Fire Your Model. Seriously, Your Model Is Ugly.

There are lots of ways that you can pay for technology support.  One of the most common that I come across in small business is the “Break/Fix” model.  Something goes wrong, a printer dies, you can’t get to twitter, whatever, so you call your IT providers and they come and (hopefully) fix it.  They invoice you and then you pay them.  Simple, right?  Of course not!

I have to make a confession here.  I used that system to bill my clients for years.  I feel like I gave excellent support to those customers and that they got a ton of return on the investments that they made with me.  The problem, though, is that under this business model, I never even THOUGHT about many of the basic proactive things that can and should be done on any network.

Let me give you an example.  Let’s say that you called my younger (thinner) self and asked me to come and fix your printer.  I would show up promptly, ask about your spouse, kids, etc while fixing the printer.  I would ask around the office to see if anyone else had any issues, have you test the printer yourself to make sure it was fixed, and then bid you all a fond farewell.  There may have even been doughnuts delivered (I didn’t get this waistline by eating carrots.).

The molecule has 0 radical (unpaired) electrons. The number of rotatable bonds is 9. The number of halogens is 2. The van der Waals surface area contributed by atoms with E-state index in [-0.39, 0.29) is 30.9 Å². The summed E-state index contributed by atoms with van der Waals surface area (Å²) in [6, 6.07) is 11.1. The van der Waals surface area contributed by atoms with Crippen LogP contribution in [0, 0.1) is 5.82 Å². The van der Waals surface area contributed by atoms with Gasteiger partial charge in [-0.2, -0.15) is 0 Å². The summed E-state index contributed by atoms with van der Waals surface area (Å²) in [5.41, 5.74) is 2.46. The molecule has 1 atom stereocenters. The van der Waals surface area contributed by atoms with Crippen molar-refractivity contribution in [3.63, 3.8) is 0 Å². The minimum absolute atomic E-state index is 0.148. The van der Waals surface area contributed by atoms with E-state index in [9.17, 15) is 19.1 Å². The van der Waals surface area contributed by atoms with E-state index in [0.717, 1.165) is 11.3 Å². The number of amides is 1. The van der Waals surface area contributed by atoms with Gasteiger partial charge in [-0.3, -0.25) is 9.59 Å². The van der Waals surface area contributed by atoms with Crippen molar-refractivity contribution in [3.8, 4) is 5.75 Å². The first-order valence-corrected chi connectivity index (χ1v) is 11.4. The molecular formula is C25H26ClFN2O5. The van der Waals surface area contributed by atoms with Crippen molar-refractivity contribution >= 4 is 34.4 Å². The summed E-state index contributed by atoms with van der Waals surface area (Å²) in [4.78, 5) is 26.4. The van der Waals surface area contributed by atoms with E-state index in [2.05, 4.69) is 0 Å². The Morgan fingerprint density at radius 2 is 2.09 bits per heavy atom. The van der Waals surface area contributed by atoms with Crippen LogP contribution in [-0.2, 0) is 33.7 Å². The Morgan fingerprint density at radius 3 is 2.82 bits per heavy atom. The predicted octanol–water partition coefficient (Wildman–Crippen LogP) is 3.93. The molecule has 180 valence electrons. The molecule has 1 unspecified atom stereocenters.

You may be thinking, what’s wrong with that?  I would kill for the timely service with a smile you describe here. (Seriously, I am really good at my job.)  I have always worked to provide the best service possible to my customers, not only because I care about helping them be successful but also because it makes the best business sense.  It took me several years to realize the inherent dilemma with this model.  The problem is this:  there is a financial PUNISHMENT for the provider for doing the best job possible. 

I submit that without a pricing model that aligns the customer’s and the provider’s FINANCIAL interests, true partnership can’t happen.  A model that makes it just as important to me, the provider, as it is to you, the business that there be as few interruptions to business as possible.  I submit that a fixed rate model forces the provider to be more efficient (and organized!) and allows the business to have predictable costs.

Clearly, some IT support companies are not going to be willing to do business this way.  We can’t make enough to stay in business this way, they will cry.  I’m here to tell you that if you are managing the relationship with your customers properly and are truly looking out for their best interest, they will be willing – dare I say, even happy -  to pay what you need to keep you around.